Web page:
Kai’s irritation was subsiding. Yeah, Steve definitely lacked tact, especially for a hearie, but she seemed like a good person. “Normally, I walk better, but I went all the way to one end of campus only to find out the class had been moved to the other, so . . .”
“Oh. Damn. No wonder you weren’t exactly Officer Friendly to the stoner. Yeah, you should have looked online. They posted the change there.”
Kai’s eyebrows dipped. “You can do that?” Kai wasn’t tech savvy. He knew how to type--he’d had a class on it at JSD, along with how to use a TTY--and he sometimes borrowed Jon’s laptop to check email or write a paper, but beyond that, Kai didn’t care for computers. They were too complicated, and the screen bothered his eyes.
Steve laughed. “Yeah. If you want, I’ll show you how some time.” Wait. Was she . . . flirting with him?
He decided to redirect the convo, fast. “Uh, your cousin. Does he go to JSD? Does he sign? How old is he? Maybe I know him?”
She shook her head. “His parents wanted him to be oral. I know a little sign language, but . . . I’m like the only person he ‘talks’ to since I’m really patient with him and I’ve come to be able to read him, you know? So he doesn’t have to use words sometimes and I still get him. It’s almost like our own private sign language. He’s twelve, and he’s really struggling in school. I know he’s smart, but . . .” She blushed. “Sorry. I’m one of those airplane people.”
Kai’s brow furrowed and he shifted his head, confused.
Steve chuckled. “You know, the type of person who sits next to you on a plane and tells you their life story when all you want to do is read your book and be left alone?”
Kai had never been on a plane before, but he understood what she was saying. “JSD is offering free sign language classes Friday evenings starting this week. I got volunteered to help teach them. Maybe you can convince your aunt to let you bring him? It’s meant for families, so there will be kids there. It’d be good for him to meet other deaf kids his age. It’s not too late for him to learn to sign.”
Steve brightened. “I’ll have to talk to my aunt. That would be so great for him. Thanks.”
Kai nodded. “Maybe if your aunt came, too, she might change her mind. Not being able to communicate with the people around you is a horribly frustrating and isolating experience. Believe me, I know.”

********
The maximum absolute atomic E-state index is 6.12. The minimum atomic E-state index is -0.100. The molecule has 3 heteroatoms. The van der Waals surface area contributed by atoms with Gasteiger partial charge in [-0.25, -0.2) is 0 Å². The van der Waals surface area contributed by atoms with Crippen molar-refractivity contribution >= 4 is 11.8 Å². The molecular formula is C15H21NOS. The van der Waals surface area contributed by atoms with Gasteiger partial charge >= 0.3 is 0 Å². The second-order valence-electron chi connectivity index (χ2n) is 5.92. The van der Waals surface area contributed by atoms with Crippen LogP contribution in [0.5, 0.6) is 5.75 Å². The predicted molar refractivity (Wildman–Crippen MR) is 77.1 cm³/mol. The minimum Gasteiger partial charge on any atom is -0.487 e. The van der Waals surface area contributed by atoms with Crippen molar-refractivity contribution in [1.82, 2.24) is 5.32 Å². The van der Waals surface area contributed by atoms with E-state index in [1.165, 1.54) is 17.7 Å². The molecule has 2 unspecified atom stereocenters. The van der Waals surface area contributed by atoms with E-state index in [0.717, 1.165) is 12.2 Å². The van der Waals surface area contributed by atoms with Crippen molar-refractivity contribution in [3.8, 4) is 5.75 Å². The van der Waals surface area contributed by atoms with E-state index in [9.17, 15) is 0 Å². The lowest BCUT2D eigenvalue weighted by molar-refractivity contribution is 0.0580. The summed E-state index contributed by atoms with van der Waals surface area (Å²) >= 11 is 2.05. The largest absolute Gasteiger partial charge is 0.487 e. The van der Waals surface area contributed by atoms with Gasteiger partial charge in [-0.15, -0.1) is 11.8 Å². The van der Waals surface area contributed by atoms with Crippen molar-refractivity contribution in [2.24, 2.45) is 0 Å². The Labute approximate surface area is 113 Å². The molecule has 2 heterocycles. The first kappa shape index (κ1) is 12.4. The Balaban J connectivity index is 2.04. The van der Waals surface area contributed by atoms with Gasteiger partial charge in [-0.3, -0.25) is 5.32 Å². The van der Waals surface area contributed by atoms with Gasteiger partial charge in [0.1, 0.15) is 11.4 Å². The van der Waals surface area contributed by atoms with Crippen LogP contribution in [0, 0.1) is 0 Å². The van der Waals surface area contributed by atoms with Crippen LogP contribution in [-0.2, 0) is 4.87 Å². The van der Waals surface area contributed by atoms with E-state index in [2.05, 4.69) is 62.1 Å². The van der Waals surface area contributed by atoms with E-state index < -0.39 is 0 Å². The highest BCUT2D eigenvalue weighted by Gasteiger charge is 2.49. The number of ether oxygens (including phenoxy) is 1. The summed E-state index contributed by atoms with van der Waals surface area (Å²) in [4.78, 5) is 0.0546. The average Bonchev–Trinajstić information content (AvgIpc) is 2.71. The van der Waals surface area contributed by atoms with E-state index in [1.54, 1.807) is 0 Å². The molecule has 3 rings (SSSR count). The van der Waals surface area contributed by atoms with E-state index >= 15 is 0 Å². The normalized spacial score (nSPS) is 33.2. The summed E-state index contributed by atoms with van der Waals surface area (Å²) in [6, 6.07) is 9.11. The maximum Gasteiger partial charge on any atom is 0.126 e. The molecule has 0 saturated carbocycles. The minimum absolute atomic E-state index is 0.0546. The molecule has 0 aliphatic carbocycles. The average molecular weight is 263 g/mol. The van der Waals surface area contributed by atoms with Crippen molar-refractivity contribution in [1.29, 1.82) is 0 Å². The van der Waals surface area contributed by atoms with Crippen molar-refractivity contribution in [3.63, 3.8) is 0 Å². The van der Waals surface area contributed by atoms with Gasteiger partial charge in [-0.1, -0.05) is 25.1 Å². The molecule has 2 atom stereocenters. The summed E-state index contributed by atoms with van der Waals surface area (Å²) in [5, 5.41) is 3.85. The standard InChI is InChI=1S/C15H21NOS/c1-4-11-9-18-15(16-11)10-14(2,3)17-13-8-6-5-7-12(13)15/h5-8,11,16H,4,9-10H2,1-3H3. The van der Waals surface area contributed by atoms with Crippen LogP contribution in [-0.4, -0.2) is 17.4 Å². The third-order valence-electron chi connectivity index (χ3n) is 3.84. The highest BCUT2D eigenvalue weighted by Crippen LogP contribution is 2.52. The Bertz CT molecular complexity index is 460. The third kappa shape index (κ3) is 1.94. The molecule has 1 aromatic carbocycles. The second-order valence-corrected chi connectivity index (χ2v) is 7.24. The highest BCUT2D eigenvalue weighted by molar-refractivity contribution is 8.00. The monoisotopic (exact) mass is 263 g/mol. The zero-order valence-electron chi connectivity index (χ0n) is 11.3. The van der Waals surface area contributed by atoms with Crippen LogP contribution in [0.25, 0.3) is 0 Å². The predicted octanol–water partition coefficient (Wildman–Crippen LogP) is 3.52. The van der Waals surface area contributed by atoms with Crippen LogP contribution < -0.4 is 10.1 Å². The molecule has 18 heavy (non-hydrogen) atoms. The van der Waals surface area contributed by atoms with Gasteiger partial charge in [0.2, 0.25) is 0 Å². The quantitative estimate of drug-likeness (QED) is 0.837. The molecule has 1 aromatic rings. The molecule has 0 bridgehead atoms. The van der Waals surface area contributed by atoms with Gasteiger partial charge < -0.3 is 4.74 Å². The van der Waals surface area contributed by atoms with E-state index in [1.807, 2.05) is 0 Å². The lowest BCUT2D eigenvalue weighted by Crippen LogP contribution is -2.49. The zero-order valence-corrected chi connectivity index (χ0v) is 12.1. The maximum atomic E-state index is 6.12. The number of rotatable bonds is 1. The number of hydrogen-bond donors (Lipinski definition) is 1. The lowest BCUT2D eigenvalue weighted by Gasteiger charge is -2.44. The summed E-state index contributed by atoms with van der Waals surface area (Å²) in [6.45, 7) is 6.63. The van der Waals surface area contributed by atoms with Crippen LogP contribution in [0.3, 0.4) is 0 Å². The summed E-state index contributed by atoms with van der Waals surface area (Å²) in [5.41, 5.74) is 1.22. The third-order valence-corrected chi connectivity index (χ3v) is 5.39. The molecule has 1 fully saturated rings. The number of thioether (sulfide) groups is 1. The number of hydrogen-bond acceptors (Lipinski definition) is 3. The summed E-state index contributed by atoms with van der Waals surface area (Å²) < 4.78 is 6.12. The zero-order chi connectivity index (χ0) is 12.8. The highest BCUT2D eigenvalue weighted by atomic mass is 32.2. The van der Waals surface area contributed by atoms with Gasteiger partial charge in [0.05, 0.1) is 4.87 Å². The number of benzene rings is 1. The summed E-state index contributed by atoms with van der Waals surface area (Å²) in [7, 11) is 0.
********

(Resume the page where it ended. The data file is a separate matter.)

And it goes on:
Steve was quiet, shockingly enough, studying Kai for a long moment, but Kai couldn’t read her. As much as Kai was trying to get out of helping with the ASL class, for Steve’s cousin’s sake, Kai hoped she was able to bring him.
A moment later, the professor strode in. Kai recognized him from last semester, and he recognized Kai, too, so they nodded at each other as he took his place at the front of the room.
“Good morning, everyone. I’m Dr. Patrias, and you all are here for Intro to Psych, I hope? If not, you’re lost and I can’t help you.”
A round of faint chuckles emanated from the class.
“Now, I’m supposed to go over the syllabus and tell you that you’re not supposed to cheat or plagiarize, etc., etc.” He pulled a stack of papers out of his briefcase and handed them to Kai. “Take one and pass it down,” he said in a low voice. Then Dr. Patrias took his place at the front of the room again. “But we have a lot to cover this semester, and I’m pretty confident all of you can read, so we’re going to jump right in without wasting any time. The highlights are this.” Patrias held up his hand and ticked off on his fingers. “You’re adults, so I trust you to take charge of your own education. That means I don’t take attendance, but,” he said, emphasizing the word, “because this section is so small, we’ll be doing a lot of group activities and discussion, which you’ll be missing out on if you don’t come to class.”
That made Kai’s pulse spike. Kai liked discussion, but he also didn’t like being the center of attention. Just as that thought hit, his right foot began to spasm painfully, distracting him.
“Also, if you need accommodations, for whatever reason, you need to give me your paperwork from the disability office ASAP. I don’t want you to wait until we’re halfway through the semester and you’re failing and you come crying to me saying, ‘Oh, but I’m dyslexic, you can’t fail me,’ or whatever the case may be. It’s why the school has procedures in place, to protect you, but it only works if you let me know now, at the start of the semester. OK?” He pointed to his third finger. “Don’t cheat. OK? I’d like to hope you think of this class as more than just a grade. Especially if you want to move on to the upper level psych courses, you can’t ride someone else’s coattails. Got it? Good. Now that we’ve got that out of the way, let’s get started. Because this is a small section, I’d like to go around the room and do a little icebreaker exercise. State your name, what year you are, your major, and then give us three things about you. Two truths and one lie. Then we’ll vote on which one we think is the lie. Sounds fair? Good. I’ll start.” Patrias rubbed his hands together excitedly. “OK, well, you already know my name--Patrick Patrias--yeah, my parents had a sick sense of humor. And I’m a psychology professor here at JU. I’ve been teaching here for about ten years. OK, my three things. My favorite food is popcorn. I’ve never been to Jamaica. And I have a cat named Bubbles.”